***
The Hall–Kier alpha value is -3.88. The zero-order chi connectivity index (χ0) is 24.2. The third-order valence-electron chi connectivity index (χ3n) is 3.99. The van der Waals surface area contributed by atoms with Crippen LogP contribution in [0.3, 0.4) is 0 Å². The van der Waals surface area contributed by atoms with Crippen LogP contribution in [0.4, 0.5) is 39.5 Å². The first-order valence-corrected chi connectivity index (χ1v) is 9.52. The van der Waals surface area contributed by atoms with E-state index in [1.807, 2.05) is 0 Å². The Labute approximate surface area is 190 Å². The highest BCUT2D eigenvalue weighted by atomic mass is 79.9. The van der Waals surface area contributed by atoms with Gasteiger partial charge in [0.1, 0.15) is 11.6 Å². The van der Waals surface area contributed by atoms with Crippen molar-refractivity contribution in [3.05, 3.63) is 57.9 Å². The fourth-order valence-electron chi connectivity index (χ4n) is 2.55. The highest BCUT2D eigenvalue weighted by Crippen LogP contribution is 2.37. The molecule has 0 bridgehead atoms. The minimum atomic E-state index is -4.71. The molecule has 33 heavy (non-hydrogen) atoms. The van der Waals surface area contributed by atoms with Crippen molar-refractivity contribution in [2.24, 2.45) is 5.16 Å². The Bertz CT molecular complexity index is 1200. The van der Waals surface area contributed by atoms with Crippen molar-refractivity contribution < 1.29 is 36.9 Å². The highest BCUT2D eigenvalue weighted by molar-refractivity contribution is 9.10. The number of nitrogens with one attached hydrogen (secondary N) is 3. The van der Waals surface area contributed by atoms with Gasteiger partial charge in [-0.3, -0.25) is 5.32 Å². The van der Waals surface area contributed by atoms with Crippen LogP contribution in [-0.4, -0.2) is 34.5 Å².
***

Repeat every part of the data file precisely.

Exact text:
The Hall–Kier alpha value is -3.88. The zero-order chi connectivity index (χ0) is 24.2. The third-order valence-electron chi connectivity index (χ3n) is 3.99. The van der Waals surface area contributed by atoms with Crippen LogP contribution in [0.3, 0.4) is 0 Å². The van der Waals surface area contributed by atoms with Crippen LogP contribution in [0.4, 0.5) is 39.5 Å². The first-order valence-corrected chi connectivity index (χ1v) is 9.52. The van der Waals surface area contributed by atoms with E-state index in [1.807, 2.05) is 0 Å². The Labute approximate surface area is 190 Å². The highest BCUT2D eigenvalue weighted by atomic mass is 79.9. The van der Waals surface area contributed by atoms with Gasteiger partial charge in [0.1, 0.15) is 11.6 Å². The van der Waals surface area contributed by atoms with Crippen molar-refractivity contribution in [3.05, 3.63) is 57.9 Å². The fourth-order valence-electron chi connectivity index (χ4n) is 2.55. The highest BCUT2D eigenvalue weighted by Crippen LogP contribution is 2.37. The molecule has 0 bridgehead atoms. The minimum atomic E-state index is -4.71. The molecule has 33 heavy (non-hydrogen) atoms. The van der Waals surface area contributed by atoms with Crippen molar-refractivity contribution in [2.24, 2.45) is 5.16 Å². The Bertz CT molecular complexity index is 1200. The van der Waals surface area contributed by atoms with Crippen molar-refractivity contribution < 1.29 is 36.9 Å². The highest BCUT2D eigenvalue weighted by molar-refractivity contribution is 9.10. The number of nitrogens with one attached hydrogen (secondary N) is 3. The van der Waals surface area contributed by atoms with Gasteiger partial charge in [-0.3, -0.25) is 5.32 Å². The van der Waals surface area contributed by atoms with Crippen LogP contribution in [-0.4, -0.2) is 34.5 Å².